If you do not wish to use the JMS Reporting Provider that is provided with your Oracle Service Bus installation, you can untarget it and create your own reporting provider using the Reporting Service Provider Interface (SPI). If you configure your own reporting provider for messages, no information is displayed in the Oracle Service Bus Administration Console. You must to create your own user interface.

Since the report action places a java object on an internal JMS queue named wli.reporting.jmsprovider.queue we can play around with it from their.

Initially we wanted to discover what information this Java Object contained. So I’ve created a simple EJB project as an example named it CustomOsbReportHandler.

This project was build with WLS/OSB 11.1.1.5 and the project uses…

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Using and Testing Complex Business Rules in Oracle BPM 11g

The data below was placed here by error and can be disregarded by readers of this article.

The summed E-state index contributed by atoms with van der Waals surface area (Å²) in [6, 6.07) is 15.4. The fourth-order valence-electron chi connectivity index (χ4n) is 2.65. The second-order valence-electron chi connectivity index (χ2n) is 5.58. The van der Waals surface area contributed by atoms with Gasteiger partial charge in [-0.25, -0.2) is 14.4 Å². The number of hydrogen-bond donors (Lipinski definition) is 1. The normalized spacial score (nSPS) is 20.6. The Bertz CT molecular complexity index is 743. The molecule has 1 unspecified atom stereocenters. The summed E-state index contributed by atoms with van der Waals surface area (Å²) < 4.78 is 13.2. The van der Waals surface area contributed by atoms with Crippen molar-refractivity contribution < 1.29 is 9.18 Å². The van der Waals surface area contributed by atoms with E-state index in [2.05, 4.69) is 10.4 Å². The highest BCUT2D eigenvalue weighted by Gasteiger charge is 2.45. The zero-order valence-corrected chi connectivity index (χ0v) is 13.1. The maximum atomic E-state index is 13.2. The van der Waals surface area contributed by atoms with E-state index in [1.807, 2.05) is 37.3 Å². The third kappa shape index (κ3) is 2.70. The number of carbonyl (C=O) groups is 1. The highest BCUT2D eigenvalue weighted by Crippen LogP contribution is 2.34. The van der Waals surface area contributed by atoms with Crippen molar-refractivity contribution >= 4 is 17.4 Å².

Oracle Technologies Primer

A Slight Briefing

Oracle Business Rules is a high performance and lightweight business rules product that is part of the Oracle Fusion Middleware Suite that can be used in both SOA and BPM suite.

To have a business process more agile and coherent with the changing demands of Business, Oracle Business rules is a must for any design. Also it should act as a central component where all process rules are located.

With OBR 11g one added advantage of business rules is that they can be exposed as any other web service. This makes it an instant hit as it becomes hot pluggable.

Here in this example blog i would show how to create a complex rule in JDeveloper and test it out through multiple ways. This is intended to be a zero lecture hands on so i would skip the talk.

Prerequisites

  • SOA Suite 11gPS2 or PS3 is installed…